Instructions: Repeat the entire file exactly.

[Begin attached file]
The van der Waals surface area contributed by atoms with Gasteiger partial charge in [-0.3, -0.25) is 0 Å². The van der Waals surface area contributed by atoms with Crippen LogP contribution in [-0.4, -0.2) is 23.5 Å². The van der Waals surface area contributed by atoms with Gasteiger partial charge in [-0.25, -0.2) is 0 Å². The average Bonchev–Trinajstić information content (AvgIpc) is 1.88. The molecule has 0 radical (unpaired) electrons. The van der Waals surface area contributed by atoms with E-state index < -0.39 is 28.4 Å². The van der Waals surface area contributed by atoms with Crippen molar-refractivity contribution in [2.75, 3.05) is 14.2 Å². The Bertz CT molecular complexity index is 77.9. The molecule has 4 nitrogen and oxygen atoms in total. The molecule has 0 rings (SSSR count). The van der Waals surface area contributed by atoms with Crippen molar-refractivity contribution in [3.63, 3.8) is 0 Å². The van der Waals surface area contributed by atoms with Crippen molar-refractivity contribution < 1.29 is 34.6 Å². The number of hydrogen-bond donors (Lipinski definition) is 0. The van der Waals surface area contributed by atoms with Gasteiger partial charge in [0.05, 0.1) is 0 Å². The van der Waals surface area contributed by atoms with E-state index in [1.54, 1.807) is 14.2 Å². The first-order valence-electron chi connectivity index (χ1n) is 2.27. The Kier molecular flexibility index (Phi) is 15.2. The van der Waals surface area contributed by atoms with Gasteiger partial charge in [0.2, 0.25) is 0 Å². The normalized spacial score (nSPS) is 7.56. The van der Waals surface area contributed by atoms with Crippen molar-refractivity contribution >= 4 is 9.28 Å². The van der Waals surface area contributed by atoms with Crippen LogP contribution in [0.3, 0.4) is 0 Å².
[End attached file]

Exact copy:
The van der Waals surface area contributed by atoms with Gasteiger partial charge in [-0.3, -0.25) is 0 Å². The van der Waals surface area contributed by atoms with Crippen LogP contribution in [-0.4, -0.2) is 23.5 Å². The van der Waals surface area contributed by atoms with Gasteiger partial charge in [-0.25, -0.2) is 0 Å². The average Bonchev–Trinajstić information content (AvgIpc) is 1.88. The molecule has 0 radical (unpaired) electrons. The van der Waals surface area contributed by atoms with E-state index < -0.39 is 28.4 Å². The van der Waals surface area contributed by atoms with Crippen molar-refractivity contribution in [2.75, 3.05) is 14.2 Å². The Bertz CT molecular complexity index is 77.9. The molecule has 4 nitrogen and oxygen atoms in total. The molecule has 0 rings (SSSR count). The van der Waals surface area contributed by atoms with Crippen molar-refractivity contribution in [3.63, 3.8) is 0 Å². The van der Waals surface area contributed by atoms with Crippen molar-refractivity contribution < 1.29 is 34.6 Å². The number of hydrogen-bond donors (Lipinski definition) is 0. The van der Waals surface area contributed by atoms with Gasteiger partial charge in [0.05, 0.1) is 0 Å². The van der Waals surface area contributed by atoms with E-state index in [1.54, 1.807) is 14.2 Å². The first-order valence-electron chi connectivity index (χ1n) is 2.27. The Kier molecular flexibility index (Phi) is 15.2. The van der Waals surface area contributed by atoms with Gasteiger partial charge in [0.2, 0.25) is 0 Å². The normalized spacial score (nSPS) is 7.56. The van der Waals surface area contributed by atoms with Crippen molar-refractivity contribution >= 4 is 9.28 Å². The van der Waals surface area contributed by atoms with Crippen LogP contribution in [0.3, 0.4) is 0 Å².